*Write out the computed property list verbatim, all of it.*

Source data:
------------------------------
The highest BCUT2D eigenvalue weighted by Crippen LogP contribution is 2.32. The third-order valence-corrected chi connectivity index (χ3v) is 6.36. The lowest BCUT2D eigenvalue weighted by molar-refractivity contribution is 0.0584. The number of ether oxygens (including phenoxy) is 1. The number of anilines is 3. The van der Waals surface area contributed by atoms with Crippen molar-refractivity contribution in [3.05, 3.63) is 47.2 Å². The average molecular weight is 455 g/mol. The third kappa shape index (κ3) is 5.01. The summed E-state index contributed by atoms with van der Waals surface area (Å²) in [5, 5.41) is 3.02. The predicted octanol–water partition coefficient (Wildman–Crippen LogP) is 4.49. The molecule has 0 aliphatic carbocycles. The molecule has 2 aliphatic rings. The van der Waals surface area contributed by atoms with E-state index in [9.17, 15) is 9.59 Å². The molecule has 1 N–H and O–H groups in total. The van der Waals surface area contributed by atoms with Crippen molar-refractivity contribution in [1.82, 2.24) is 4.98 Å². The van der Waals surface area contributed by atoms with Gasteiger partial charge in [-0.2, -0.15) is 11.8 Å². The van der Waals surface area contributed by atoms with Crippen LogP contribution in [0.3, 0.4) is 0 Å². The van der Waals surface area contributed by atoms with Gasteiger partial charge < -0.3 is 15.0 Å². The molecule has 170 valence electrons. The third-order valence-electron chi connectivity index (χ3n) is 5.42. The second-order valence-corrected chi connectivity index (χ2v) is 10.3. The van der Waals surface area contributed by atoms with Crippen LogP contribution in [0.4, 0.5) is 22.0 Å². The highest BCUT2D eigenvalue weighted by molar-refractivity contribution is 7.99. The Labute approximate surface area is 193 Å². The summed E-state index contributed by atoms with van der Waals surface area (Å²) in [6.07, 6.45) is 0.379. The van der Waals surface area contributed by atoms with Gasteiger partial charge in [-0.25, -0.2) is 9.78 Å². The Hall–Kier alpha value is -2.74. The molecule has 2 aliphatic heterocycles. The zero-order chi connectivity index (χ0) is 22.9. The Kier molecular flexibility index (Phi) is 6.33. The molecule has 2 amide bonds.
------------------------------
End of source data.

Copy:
The highest BCUT2D eigenvalue weighted by Crippen LogP contribution is 2.32. The third-order valence-corrected chi connectivity index (χ3v) is 6.36. The lowest BCUT2D eigenvalue weighted by molar-refractivity contribution is 0.0584. The number of ether oxygens (including phenoxy) is 1. The number of anilines is 3. The van der Waals surface area contributed by atoms with Crippen molar-refractivity contribution in [3.05, 3.63) is 47.2 Å². The average molecular weight is 455 g/mol. The third kappa shape index (κ3) is 5.01. The summed E-state index contributed by atoms with van der Waals surface area (Å²) in [5, 5.41) is 3.02. The predicted octanol–water partition coefficient (Wildman–Crippen LogP) is 4.49. The molecule has 0 aliphatic carbocycles. The molecule has 2 aliphatic rings. The van der Waals surface area contributed by atoms with E-state index in [9.17, 15) is 9.59 Å². The molecule has 1 N–H and O–H groups in total. The van der Waals surface area contributed by atoms with Crippen molar-refractivity contribution in [1.82, 2.24) is 4.98 Å². The van der Waals surface area contributed by atoms with Gasteiger partial charge in [-0.2, -0.15) is 11.8 Å². The van der Waals surface area contributed by atoms with Crippen LogP contribution in [0.3, 0.4) is 0 Å². The van der Waals surface area contributed by atoms with Gasteiger partial charge < -0.3 is 15.0 Å². The molecule has 170 valence electrons. The third-order valence-electron chi connectivity index (χ3n) is 5.42. The second-order valence-corrected chi connectivity index (χ2v) is 10.3. The van der Waals surface area contributed by atoms with Crippen LogP contribution in [0.4, 0.5) is 22.0 Å². The highest BCUT2D eigenvalue weighted by molar-refractivity contribution is 7.99. The Labute approximate surface area is 193 Å². The summed E-state index contributed by atoms with van der Waals surface area (Å²) in [6.07, 6.45) is 0.379. The van der Waals surface area contributed by atoms with Gasteiger partial charge in [-0.25, -0.2) is 9.78 Å². The Hall–Kier alpha value is -2.74. The molecule has 2 aliphatic heterocycles. The zero-order chi connectivity index (χ0) is 22.9. The Kier molecular flexibility index (Phi) is 6.33. The molecule has 2 amide bonds.